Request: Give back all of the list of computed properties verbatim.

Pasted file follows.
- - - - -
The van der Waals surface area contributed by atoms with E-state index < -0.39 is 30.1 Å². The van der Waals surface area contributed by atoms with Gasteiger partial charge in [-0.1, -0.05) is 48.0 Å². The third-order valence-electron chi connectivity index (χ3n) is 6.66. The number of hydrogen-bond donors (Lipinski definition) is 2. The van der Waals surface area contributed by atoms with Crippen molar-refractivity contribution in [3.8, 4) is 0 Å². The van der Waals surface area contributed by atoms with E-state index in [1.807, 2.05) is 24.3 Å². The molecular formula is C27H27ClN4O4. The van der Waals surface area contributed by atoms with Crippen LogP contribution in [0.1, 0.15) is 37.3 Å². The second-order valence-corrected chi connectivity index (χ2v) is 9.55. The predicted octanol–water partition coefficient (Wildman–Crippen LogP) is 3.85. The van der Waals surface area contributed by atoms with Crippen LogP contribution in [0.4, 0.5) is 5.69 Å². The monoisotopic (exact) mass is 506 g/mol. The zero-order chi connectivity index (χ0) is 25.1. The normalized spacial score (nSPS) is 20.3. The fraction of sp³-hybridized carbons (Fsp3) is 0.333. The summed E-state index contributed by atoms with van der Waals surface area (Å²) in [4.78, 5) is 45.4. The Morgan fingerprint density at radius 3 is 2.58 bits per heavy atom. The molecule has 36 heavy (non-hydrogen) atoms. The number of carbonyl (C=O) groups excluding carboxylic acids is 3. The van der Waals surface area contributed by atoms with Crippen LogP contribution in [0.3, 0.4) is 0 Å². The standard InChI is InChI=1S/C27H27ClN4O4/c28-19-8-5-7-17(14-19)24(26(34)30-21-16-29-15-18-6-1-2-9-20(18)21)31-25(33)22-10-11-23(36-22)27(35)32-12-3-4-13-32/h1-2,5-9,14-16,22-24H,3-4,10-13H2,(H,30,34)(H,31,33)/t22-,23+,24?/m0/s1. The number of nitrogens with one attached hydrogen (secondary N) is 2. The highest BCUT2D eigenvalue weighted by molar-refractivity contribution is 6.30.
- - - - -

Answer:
The van der Waals surface area contributed by atoms with E-state index < -0.39 is 30.1 Å². The van der Waals surface area contributed by atoms with Gasteiger partial charge in [-0.1, -0.05) is 48.0 Å². The third-order valence-electron chi connectivity index (χ3n) is 6.66. The number of hydrogen-bond donors (Lipinski definition) is 2. The van der Waals surface area contributed by atoms with Crippen molar-refractivity contribution in [3.8, 4) is 0 Å². The van der Waals surface area contributed by atoms with E-state index in [1.807, 2.05) is 24.3 Å². The molecular formula is C27H27ClN4O4. The van der Waals surface area contributed by atoms with Crippen LogP contribution in [0.1, 0.15) is 37.3 Å². The second-order valence-corrected chi connectivity index (χ2v) is 9.55. The predicted octanol–water partition coefficient (Wildman–Crippen LogP) is 3.85. The van der Waals surface area contributed by atoms with Crippen LogP contribution in [0.4, 0.5) is 5.69 Å². The monoisotopic (exact) mass is 506 g/mol. The zero-order chi connectivity index (χ0) is 25.1. The normalized spacial score (nSPS) is 20.3. The fraction of sp³-hybridized carbons (Fsp3) is 0.333. The summed E-state index contributed by atoms with van der Waals surface area (Å²) in [4.78, 5) is 45.4. The Morgan fingerprint density at radius 3 is 2.58 bits per heavy atom. The molecule has 36 heavy (non-hydrogen) atoms. The number of carbonyl (C=O) groups excluding carboxylic acids is 3. The van der Waals surface area contributed by atoms with Crippen LogP contribution in [0.3, 0.4) is 0 Å². The standard InChI is InChI=1S/C27H27ClN4O4/c28-19-8-5-7-17(14-19)24(26(34)30-21-16-29-15-18-6-1-2-9-20(18)21)31-25(33)22-10-11-23(36-22)27(35)32-12-3-4-13-32/h1-2,5-9,14-16,22-24H,3-4,10-13H2,(H,30,34)(H,31,33)/t22-,23+,24?/m0/s1. The number of nitrogens with one attached hydrogen (secondary N) is 2. The highest BCUT2D eigenvalue weighted by molar-refractivity contribution is 6.30.